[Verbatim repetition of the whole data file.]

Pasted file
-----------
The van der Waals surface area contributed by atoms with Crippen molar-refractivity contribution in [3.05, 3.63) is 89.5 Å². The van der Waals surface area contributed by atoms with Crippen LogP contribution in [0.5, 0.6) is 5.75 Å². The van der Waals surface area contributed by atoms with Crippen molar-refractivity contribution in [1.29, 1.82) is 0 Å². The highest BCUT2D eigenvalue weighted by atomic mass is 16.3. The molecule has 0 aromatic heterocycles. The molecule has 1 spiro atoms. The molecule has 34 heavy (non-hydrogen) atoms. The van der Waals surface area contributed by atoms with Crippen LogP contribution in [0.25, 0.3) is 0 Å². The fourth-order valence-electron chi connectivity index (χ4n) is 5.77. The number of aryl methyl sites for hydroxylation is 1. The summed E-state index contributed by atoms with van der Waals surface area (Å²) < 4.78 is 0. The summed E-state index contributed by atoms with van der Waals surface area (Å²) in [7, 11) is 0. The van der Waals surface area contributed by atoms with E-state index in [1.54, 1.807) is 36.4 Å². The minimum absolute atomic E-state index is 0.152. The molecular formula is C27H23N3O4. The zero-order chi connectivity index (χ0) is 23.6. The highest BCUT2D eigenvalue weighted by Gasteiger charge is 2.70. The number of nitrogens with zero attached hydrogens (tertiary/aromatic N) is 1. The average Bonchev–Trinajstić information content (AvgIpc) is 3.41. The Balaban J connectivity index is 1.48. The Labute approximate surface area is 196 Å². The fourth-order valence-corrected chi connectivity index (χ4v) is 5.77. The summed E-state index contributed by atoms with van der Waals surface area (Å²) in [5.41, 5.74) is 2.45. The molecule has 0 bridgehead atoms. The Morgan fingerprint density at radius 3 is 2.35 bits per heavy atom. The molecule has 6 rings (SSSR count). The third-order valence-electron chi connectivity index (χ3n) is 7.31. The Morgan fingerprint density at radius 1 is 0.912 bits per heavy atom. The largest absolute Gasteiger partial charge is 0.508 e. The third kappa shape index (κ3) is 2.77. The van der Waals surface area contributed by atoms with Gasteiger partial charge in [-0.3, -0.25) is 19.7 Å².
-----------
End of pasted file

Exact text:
The van der Waals surface area contributed by atoms with Crippen molar-refractivity contribution in [3.05, 3.63) is 89.5 Å². The van der Waals surface area contributed by atoms with Crippen LogP contribution in [0.5, 0.6) is 5.75 Å². The van der Waals surface area contributed by atoms with Crippen molar-refractivity contribution in [1.29, 1.82) is 0 Å². The highest BCUT2D eigenvalue weighted by atomic mass is 16.3. The molecule has 0 aromatic heterocycles. The molecule has 1 spiro atoms. The molecule has 34 heavy (non-hydrogen) atoms. The van der Waals surface area contributed by atoms with Crippen LogP contribution in [0.25, 0.3) is 0 Å². The fourth-order valence-electron chi connectivity index (χ4n) is 5.77. The number of aryl methyl sites for hydroxylation is 1. The summed E-state index contributed by atoms with van der Waals surface area (Å²) < 4.78 is 0. The summed E-state index contributed by atoms with van der Waals surface area (Å²) in [7, 11) is 0. The van der Waals surface area contributed by atoms with E-state index in [1.54, 1.807) is 36.4 Å². The minimum absolute atomic E-state index is 0.152. The molecular formula is C27H23N3O4. The zero-order chi connectivity index (χ0) is 23.6. The highest BCUT2D eigenvalue weighted by Gasteiger charge is 2.70. The number of nitrogens with zero attached hydrogens (tertiary/aromatic N) is 1. The average Bonchev–Trinajstić information content (AvgIpc) is 3.41. The Balaban J connectivity index is 1.48. The Labute approximate surface area is 196 Å². The fourth-order valence-corrected chi connectivity index (χ4v) is 5.77. The summed E-state index contributed by atoms with van der Waals surface area (Å²) in [5.41, 5.74) is 2.45. The molecule has 0 bridgehead atoms. The Morgan fingerprint density at radius 3 is 2.35 bits per heavy atom. The molecule has 6 rings (SSSR count). The third-order valence-electron chi connectivity index (χ3n) is 7.31. The Morgan fingerprint density at radius 1 is 0.912 bits per heavy atom. The largest absolute Gasteiger partial charge is 0.508 e. The third kappa shape index (κ3) is 2.77. The van der Waals surface area contributed by atoms with Gasteiger partial charge in [-0.3, -0.25) is 19.7 Å².